LOS ANGELES (AP) — Would-be homeowners are increasingly opting to pay sellers more than their asking price in hopes of edging out rival buyers as heightened competition for few homes on the market fuels bidding wars.
About 52% of U.S. homes sold in January fetched more than their list price, up from 40.2% a year earlier, according to data from Redfin, a national real estate brokerage.
It was the greatest share of homes sold above asking price ever recorded by Redfin, in data going back to February 2012.
The trend is apparent in some of the nation’s most expensive housing markets. Some 63.2% of homes sold in Los Angeles in January went for more than advertised. In Seattle that jumped to 65.9%.
These bidding wars are pushing home prices higher. The median home price jumped 15.4% in January from a year earlier to $350,300, according to the National Association of Realtors.
“The housing market was in a frenzy in the beginning of 2022, with buyers competing for a limited supply of homes and sellers reaping the rewards of bid-up prices,” said Taylor Marr, Redfin’s deputy chief economist.
Homebuyers face a difficult task navigating the housing market, with the number of homes for sale at record lows, prices rising sharply and average mortgage rates running higher than they were a year ago, and expected to climb further this year.
The dynamic has made it more likely that a home for sale will receive multiple offers. In January, 70% of offers put in by Redfin agents on behalf of clients were on homes that received bids from multiple would-be buyers, the brokerage said.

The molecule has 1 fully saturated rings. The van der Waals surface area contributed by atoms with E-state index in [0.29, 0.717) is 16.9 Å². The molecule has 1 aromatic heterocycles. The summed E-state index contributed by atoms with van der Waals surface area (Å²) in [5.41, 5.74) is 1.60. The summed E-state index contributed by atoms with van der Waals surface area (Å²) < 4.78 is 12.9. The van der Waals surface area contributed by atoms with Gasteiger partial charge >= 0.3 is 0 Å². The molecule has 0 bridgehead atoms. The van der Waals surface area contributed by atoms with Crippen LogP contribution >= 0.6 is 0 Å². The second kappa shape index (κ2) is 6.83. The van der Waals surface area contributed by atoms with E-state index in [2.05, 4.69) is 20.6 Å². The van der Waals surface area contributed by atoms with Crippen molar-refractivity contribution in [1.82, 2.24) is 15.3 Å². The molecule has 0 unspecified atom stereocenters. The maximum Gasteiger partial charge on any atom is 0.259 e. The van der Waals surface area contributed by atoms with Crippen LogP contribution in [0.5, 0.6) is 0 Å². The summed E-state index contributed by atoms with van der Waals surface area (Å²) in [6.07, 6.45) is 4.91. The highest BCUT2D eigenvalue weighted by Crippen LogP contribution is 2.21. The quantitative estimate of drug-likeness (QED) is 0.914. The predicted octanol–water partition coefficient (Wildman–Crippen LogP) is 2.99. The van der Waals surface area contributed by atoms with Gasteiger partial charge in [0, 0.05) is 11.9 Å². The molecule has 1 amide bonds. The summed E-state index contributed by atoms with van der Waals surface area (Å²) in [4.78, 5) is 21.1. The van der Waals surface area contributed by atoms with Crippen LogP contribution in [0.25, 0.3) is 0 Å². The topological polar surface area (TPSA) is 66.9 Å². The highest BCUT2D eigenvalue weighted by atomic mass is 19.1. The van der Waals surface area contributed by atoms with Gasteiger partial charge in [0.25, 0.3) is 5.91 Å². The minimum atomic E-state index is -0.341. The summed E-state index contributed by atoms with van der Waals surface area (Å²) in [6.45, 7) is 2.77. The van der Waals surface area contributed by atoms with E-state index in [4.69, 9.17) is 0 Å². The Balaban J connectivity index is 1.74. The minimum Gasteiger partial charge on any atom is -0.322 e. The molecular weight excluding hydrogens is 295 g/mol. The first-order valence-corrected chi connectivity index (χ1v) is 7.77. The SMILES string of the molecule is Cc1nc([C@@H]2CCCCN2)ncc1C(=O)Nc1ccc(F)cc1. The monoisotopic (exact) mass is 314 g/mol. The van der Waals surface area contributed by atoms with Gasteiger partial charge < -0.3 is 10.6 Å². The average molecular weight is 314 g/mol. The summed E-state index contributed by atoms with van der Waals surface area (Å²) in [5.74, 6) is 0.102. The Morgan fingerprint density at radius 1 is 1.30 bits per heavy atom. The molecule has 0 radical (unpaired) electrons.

And increasingly, many buyers are going well above a home’s listing price to beat the competition.
Some 5,897 homes in 50 of the biggest U.S. metropolitan areas by population have sold this year for at least $100,000 above their listed price, more than double a year ago, according to a report by Redfin this week. In its analysis, the firm looked at sales data from Jan. 1 through Feb. 15.
California is home to six out of the top 10 metropolitan areas where homes are selling for $100,000 or more above the list price. Los Angeles led the way, with 718 homes selling for at least a six-figure bump over the asking price, more than any other major metropolitan area and up from 273 a year ago, Redfin said.
Oakland (580), San Jose (490) and Seattle (488) were the next on that list, followed by Anaheim (365), San Francisco (335), San Diego (323), Boston (158), Denver (125) and New York (109).